There's ample reason to be concerned about possible overreach and unconstitutional activity by the New York City Police Department investigators.
Nearly 30 years ago, the federal courts had to place limits on New York City police surveillance to protect law-abiding citizens who happened to be politically engaged on civil rights and other issues.
Based on new court filings in a longstanding suit challenging police surveillance techniques, the courts may need to intervene to stop the New York Police Department from spying on law-abiding citizens once again, this time Muslims.
The city's police came under court scrutiny starting in 1971 for what civil rights lawyers described as illegal surveillance by the department's infamous Red Squad, including its surveillance of Black Panthers who were acquitted on charges of conspiring to blow up police stations and department stores. The case, named for a plaintiff, Barbara Handschu, became a class action, spreading to other politically active groups, and was settled in 1985. The city agreed to follow court-ordered investigation guidelines that were loosened after Sept. 11 to ensure that the police had ample flexibility to ferret out terrorist threats.
The revised agreement allowed police officers to attend political and religious events, but barred them from retaining information unless it was related to potential terrorist acts or other unlawful activity. The restrictions had two purposes: to prevent the department from unfairly targeting entire political or religious groups, and to make sure that records were kept only when the police found "reasonable indications" of potential law breaking, not as an intrusion into the private affairs of innocent citizens.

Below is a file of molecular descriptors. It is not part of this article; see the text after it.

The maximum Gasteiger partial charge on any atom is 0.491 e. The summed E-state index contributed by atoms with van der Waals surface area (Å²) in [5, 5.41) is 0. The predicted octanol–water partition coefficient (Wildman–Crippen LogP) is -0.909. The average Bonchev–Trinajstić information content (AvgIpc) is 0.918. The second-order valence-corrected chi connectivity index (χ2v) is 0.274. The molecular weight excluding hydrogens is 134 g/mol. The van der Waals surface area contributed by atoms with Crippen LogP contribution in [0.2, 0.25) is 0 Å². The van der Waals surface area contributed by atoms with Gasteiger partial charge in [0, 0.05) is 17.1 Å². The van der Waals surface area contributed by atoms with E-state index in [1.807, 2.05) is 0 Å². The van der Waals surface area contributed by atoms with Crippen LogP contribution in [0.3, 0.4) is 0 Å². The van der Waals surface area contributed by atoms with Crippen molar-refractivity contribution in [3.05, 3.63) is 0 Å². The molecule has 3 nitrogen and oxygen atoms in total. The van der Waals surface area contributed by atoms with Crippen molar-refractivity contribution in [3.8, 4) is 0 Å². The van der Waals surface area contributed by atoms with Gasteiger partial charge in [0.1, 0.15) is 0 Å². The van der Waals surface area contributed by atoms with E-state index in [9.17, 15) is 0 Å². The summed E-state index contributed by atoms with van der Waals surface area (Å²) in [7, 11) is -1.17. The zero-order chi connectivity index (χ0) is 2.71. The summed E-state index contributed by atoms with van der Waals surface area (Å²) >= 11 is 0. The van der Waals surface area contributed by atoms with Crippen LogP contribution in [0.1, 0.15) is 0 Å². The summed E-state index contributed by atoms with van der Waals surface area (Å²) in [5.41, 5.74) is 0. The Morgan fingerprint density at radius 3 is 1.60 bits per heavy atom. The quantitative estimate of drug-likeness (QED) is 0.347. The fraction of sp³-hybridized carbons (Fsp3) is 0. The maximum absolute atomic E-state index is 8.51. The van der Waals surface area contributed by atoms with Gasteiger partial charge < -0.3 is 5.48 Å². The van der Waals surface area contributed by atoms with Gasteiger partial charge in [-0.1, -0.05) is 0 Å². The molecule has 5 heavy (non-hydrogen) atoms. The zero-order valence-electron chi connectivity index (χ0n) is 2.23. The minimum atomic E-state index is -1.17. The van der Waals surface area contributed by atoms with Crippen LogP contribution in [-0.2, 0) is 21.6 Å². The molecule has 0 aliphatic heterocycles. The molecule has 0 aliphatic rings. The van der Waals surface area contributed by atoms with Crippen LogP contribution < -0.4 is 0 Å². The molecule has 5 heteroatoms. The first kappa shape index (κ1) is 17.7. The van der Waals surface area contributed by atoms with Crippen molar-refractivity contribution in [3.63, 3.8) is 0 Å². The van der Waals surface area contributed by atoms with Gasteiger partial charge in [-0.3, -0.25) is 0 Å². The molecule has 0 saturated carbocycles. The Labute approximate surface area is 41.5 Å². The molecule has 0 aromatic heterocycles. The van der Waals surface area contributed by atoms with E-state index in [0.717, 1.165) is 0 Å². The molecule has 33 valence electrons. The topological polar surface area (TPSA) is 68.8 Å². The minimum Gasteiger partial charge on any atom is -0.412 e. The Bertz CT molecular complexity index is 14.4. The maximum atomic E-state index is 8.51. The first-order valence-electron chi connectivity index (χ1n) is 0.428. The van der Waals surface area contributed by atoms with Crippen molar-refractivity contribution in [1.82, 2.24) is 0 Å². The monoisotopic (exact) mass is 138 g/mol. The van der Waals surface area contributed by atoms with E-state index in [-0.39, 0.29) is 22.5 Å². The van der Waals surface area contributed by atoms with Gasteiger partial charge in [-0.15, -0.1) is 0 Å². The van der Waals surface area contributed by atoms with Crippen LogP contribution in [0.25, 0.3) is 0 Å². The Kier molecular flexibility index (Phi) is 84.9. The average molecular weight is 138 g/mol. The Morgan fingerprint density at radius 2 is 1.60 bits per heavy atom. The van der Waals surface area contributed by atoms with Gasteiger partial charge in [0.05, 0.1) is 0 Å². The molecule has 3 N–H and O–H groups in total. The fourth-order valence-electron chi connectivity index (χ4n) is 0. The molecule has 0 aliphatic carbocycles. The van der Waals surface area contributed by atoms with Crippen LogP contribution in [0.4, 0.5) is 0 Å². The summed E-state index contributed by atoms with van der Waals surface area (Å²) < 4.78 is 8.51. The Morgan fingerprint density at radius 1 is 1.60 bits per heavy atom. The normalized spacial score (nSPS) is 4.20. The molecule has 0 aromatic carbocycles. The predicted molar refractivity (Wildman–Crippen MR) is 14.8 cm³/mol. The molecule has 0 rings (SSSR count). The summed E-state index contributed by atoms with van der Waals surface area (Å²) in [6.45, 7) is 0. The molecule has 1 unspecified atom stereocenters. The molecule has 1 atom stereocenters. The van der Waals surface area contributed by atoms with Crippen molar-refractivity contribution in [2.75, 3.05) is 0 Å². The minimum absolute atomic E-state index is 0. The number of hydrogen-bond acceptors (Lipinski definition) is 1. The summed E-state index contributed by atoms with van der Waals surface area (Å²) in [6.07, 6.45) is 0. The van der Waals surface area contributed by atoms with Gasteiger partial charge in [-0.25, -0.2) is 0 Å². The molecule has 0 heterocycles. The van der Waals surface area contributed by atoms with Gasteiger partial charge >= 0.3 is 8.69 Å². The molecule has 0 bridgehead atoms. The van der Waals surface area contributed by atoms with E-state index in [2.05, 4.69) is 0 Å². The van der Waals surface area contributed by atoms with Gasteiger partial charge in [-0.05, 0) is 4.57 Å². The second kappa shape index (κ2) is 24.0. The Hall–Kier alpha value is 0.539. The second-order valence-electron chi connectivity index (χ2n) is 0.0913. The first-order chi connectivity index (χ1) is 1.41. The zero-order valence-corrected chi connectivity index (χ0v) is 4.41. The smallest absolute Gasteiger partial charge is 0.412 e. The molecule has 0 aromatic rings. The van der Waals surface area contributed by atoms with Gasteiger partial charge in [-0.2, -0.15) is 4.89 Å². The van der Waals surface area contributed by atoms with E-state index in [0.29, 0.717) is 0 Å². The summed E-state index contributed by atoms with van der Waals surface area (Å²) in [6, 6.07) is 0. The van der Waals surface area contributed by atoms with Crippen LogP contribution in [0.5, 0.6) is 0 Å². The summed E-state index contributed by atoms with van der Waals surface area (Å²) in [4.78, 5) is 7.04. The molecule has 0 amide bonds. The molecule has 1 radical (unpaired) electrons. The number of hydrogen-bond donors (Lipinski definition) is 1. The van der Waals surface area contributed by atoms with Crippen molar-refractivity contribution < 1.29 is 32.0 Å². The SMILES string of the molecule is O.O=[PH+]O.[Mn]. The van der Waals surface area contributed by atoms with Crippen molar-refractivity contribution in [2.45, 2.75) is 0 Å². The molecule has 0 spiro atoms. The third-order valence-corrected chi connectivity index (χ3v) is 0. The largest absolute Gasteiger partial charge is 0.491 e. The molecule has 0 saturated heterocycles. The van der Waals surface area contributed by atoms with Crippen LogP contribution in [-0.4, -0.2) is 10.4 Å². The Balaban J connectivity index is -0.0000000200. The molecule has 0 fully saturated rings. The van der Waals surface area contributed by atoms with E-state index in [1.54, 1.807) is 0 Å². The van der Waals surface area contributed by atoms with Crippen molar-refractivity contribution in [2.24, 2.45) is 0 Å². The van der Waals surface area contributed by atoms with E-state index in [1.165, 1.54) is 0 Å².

A motion filed in federal court last week by the lawyers in the Handschu case makes a strong case that the city has simply ignored those guidelines in its anti-terrorism fight and is targeting Muslim groups because of their religious affiliation, not because they present any risk.
In a particularly striking declaration, a Queens man who said the Police Department paid him to spy on Muslims last year also said he was assigned to spy on a lecture at the Muslim Student Association at John Jay College of Criminal Justice even though the police did not think the group was "doing anything wrong." He said his handler told him that the department considered "being a religious Muslim a terrorism indicator."
The man said he took pictures of those in the John Jay group and recorded their license plate numbers. While visiting mosques, he photographed worshippers and recorded cellphone numbers of people who attended Islamic instruction classes, forwarding all of it to his handler. At no point did his handler say he was going too far.
The Police Department's agent said he used what the police called the "create and capture" method. He pretended "to be a devout Muslim and start an inflammatory conversation about jihad or terrorism and then capture the response to send to the NYPD."
According to court documents, the New York City police routinely selected Muslim groups for surveillance and infiltration, even when they did not sponsor unlawful or terrorist acts and were not accused of contributing to them. Rather, the motion says, "they were all under investigation by undercovers or other infiltrators based on their theological views, status and association."
Despite deploying an army of spies, the plaintiffs say, the Police Department never uncovered one of the "incubators" of radicalism they set out to find. The lawyers also say that commanding officers criticized a detective for returning from spying expeditions without inflammatory information on the people he had been watching. If true, that could easily lead officers to hype their findings so they remain in good standing with their superiors.
The motion charges the city with violating the Handschu agreement by systematically retaining records of conversations in public places that do not pertain to "potential unlawful activity."
Plaintiffs lawyers say they found scores of cases in which innocuous conversations recorded in public places were maintained in police records. One such conversation involved two Bengali speakers, one of whom spoke favorably of the U.S. government, discussing the president's State of the Union address.
The court documents offer more than ample reason to be concerned about possible overreach and unconstitutional activity by the Police Department investigators. If the assertions by the Handschu lawyers are borne out in court, the judge should consider appointing an independent monitor to review department investigations.